This week I learned how to make art with microbes, why so many older Japanese women prefer to be in prison, and about the amazing possibilities of golden orb-weaver silk.
A note for any arachnophobe readers – the last of these pieces contains no imagery (unless you follow the links), but plenty of spider-related text, so I leave it to you to assess your level of OK-ness with that. I’ve placed it last so that you can still read the rest of the post if you want to.
The beautiful world of agar art
When I think about the array of mediums available to aspiring artists, microbes don’t generally comes to mind. But the American Society for Microbiology has changed all that. Since 2015, their annual Agar Art competition has invited submissions of artwork created entirely using microbes on agar plates.
To create the art, scientists both professional and amateur choose bacteria and other micro-organisms that will produce the colours they’re looking for, then have to painstakingly “paint” them on to agar plates in the shapes of landscapes, coral reefs, starry nights, brain cells, or anything else that inspires them. Then the plates are placed in an incubator for the microbes to grow into the desired forms and colours.
Since the artist is working with living organisms, which can interact with the each other and with the agar medium in complex and unexpected ways, it takes a great deal of trial and error to produce a finished image – but the results are, frankly, stunning.
Original source: ART on Facebook
When life is better behind bars
Japan is facing an unexpected crime epidemic: shoplifting by older women. Since 1990, the percentage of Japanese criminals aged 60 and over has risen from less than 5% to a startling 25% of offenders. Today, almost one-fifth of women behind bars are senior citizens, most of whom were convicted of minor shoplifting offences.
Why have so many older Japanese women turned to a life of crime? In many cases, because they prefer to be in prison. Japan has the world’s oldest population, and nearly six million of these senior citizens live alone. The culture of Japanese elders being cared for by the community has eroded over the years, with 50% of welfare-receiving households belonging to the elderly – 46% to elderly people living alone* – and even those who have family to look after them report feeling that their younger relatives just don’t understand them.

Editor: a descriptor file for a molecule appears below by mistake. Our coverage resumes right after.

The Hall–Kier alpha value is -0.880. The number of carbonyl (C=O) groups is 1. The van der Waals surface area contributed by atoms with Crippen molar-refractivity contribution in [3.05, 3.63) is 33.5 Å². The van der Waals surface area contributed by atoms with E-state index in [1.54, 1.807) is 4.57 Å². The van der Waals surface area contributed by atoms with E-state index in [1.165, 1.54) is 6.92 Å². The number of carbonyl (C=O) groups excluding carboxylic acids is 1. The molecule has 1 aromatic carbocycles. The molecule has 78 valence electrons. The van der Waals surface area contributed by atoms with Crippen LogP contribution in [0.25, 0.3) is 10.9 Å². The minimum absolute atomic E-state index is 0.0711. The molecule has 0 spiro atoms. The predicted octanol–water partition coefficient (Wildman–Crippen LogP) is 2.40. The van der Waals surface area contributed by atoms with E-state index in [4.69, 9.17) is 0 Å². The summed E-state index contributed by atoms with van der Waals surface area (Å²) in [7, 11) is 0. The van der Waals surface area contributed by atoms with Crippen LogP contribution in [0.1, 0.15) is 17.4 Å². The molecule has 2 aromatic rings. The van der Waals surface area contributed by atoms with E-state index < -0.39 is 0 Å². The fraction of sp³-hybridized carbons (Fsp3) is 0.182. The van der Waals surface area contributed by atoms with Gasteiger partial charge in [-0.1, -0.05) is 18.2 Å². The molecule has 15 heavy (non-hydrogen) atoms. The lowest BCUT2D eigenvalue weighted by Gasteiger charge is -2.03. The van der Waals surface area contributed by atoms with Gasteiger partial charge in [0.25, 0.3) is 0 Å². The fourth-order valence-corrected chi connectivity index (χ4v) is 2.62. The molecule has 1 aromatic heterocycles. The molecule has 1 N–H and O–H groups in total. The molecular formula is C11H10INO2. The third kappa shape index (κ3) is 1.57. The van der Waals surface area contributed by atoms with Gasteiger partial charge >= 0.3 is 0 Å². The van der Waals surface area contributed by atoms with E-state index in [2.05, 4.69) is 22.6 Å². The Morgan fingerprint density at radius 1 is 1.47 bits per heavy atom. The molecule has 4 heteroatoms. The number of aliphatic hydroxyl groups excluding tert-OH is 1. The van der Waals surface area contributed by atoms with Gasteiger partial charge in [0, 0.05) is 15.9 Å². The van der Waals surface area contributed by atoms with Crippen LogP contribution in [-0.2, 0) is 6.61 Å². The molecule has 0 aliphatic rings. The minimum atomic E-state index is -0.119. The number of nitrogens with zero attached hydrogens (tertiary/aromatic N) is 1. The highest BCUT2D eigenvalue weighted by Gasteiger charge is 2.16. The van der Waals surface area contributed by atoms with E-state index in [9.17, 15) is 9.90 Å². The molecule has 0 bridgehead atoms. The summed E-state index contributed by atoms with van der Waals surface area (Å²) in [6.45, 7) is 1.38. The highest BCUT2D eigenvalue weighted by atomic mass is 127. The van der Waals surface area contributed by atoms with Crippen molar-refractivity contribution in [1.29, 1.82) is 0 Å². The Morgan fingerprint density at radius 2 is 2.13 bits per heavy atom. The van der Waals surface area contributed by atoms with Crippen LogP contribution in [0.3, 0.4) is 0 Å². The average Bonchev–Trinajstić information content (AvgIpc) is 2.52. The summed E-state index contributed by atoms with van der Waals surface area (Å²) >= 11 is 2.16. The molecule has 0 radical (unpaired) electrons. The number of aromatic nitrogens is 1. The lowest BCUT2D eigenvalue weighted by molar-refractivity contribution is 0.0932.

In prisons like Iwakuni and Tochigi Women’s Prisons, older women report that they find community, that they feel looked after, and that they can live in relative comfort. In prison, they have staff to help them when everyday tasks like bathing and toileting become difficult, and a guarantee of three good meals a day.
Many are repeat offenders: women in their seventies and eighties stealing strawberries, cold medicine, or coffee in search of a return to life on the inside.
Original source: Japan’s Prisons Are a Haven for Elderly Women
*Usually I would reference the original source, not Wikipedia, but in this case the original source is in Japanese.
The spider that might save your life
Golden orb-weavers are better known to many Australians as “Oh my god that spider is huge!!”, but their size isn’t the only impressive thing about them.
Those less inclined to run away at the sight of a giant spider hanging at face height might h ave noticed that their webs are made not of the usual silvery spider-silk, but have a distinctive and beautiful golden sheen – the source of their name. And anyone who has accidentally walked into a golden orb-weaver web can tell you that their silk is extremely strong.
Now honours researcher Genevieve Kerr is investigating the possibilities for using golden orb-weaver silk to replace synthetic materials in surgery. Stress testing has shown that the silk these spiders use to frame their webs – their dragline silk – is up to a hundred times stronger than the materials currently used in sutures and stents, and to replace ligaments, tendons, and even your skin.
There are challenges to be overcome – spiders are nowhere near as easy to farm as silk worms, and not just because of the freak-out factor – but if golden orb-weaver silk can be effectively harnessed, the possibilities extend beyond the medical world: it could be used to create a fabric lighter and tougher than Kevlar. Clothing made of spider silk could be the future for motorcycle safety – and could potentially even be bulletproof.